Format

Send to

Choose Destination
Microb Pathog. 2010 Jun;48(6):197-204. doi: 10.1016/j.micpath.2010.02.008. Epub 2010 Mar 6.

Polymorphisms in the Pseudomonas aeruginosa type III secretion protein, PcrV - implications for anti-PcrV immunotherapy.

Author information

1
Department of Anesthesia and Perioperative Care, University of California, San Francisco, CA 94143, USA. susan.lynch@ucsf.edu

Abstract

The type III secretion system of Pseudomonas aeruginosa, responsible for acute infection, is composed of over twenty proteins that facilitate cytotoxin injection directly into host cells. Integral to this process is production and secretion of PcrV. Administration of a recently developed, anti-PcrV immunoglobulin, either as a therapeutic or prophylactic has previously demonstrated efficacy against laboratory strains of P. aeruginosa in a murine model. To determine if this therapy is universally applicable to a variety of P. aeruginosa clinical isolates, genetic heterogeneity of pcrV was analyzed among strains collected from three geographically distinct regions; United States, France and Japan. Sequence analysis of PcrV demonstrated limited variation among the clinical isolates examined. Strains were grouped according to the presence of non-synonymous single nucleotide polymorphisms. Representative isolates from each mutant group were examined for the ability of anti-PcrV to bind the protein secreted by these strains. The protective effect of anti-PcrV IgG against each strain was determined using an epithelial cell line cytotoxicity assay. The majority of strains tested demonstrated reduced cytotoxicity in the presence of anti-PcrV IgG. This study provides insights into the natural sequence variability of PcrV and an initial indication of the amino acid residues that appear to be conserved across strains. It also demonstrates the protective effect of anti-PcrV immunotherapy against a multitude of P. aeruginosa strains from diverse global regions with a variety of mutations in PcrV.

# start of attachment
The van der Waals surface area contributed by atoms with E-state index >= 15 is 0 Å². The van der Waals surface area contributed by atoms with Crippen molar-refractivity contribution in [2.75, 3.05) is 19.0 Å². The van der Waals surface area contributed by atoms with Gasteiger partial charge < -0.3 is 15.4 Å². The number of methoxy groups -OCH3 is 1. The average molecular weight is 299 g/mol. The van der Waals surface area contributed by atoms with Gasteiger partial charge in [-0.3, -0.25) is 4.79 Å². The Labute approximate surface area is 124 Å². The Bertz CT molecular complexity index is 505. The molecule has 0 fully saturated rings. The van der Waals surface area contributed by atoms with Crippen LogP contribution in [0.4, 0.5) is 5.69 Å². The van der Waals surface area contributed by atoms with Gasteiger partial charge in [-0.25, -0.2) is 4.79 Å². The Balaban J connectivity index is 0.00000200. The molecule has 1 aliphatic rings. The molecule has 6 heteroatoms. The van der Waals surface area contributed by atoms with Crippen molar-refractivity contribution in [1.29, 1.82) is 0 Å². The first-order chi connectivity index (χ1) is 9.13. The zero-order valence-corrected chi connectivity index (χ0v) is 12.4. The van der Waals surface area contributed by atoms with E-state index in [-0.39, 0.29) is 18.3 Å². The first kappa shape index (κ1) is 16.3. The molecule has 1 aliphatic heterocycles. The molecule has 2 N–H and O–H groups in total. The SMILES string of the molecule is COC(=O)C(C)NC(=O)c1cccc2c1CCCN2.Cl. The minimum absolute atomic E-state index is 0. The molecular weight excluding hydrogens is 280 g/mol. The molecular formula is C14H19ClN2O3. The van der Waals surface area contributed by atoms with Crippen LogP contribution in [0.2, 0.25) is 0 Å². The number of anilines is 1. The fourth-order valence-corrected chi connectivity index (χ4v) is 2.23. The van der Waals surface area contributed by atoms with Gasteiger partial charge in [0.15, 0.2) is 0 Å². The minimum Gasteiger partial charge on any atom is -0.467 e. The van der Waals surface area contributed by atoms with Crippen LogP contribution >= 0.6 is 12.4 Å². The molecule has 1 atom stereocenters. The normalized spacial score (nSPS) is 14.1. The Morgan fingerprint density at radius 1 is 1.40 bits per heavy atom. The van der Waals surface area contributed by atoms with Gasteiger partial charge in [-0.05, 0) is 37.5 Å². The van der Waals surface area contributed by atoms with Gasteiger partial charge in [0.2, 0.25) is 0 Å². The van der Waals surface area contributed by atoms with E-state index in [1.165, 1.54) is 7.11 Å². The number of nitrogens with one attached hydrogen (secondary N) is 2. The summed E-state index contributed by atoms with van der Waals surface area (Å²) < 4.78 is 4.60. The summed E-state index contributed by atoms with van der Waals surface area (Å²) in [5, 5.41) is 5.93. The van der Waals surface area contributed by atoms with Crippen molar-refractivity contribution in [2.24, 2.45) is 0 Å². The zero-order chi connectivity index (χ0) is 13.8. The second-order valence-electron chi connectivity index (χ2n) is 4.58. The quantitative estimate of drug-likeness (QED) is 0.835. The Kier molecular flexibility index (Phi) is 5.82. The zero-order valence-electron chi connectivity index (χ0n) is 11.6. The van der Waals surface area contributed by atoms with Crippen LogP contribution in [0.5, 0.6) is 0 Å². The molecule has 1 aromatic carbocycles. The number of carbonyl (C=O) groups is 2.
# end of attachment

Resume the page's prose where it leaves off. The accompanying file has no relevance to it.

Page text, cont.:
PMID:
20211240
PMCID:
PMC2860055
DOI:
10.1016/j.micpath.2010.02.008
[Indexed for MEDLINE]
Free PMC Article

Supplemental Content

Full text links

Icon for Elsevier Science Icon for PubMed Central
Loading ...
Support Center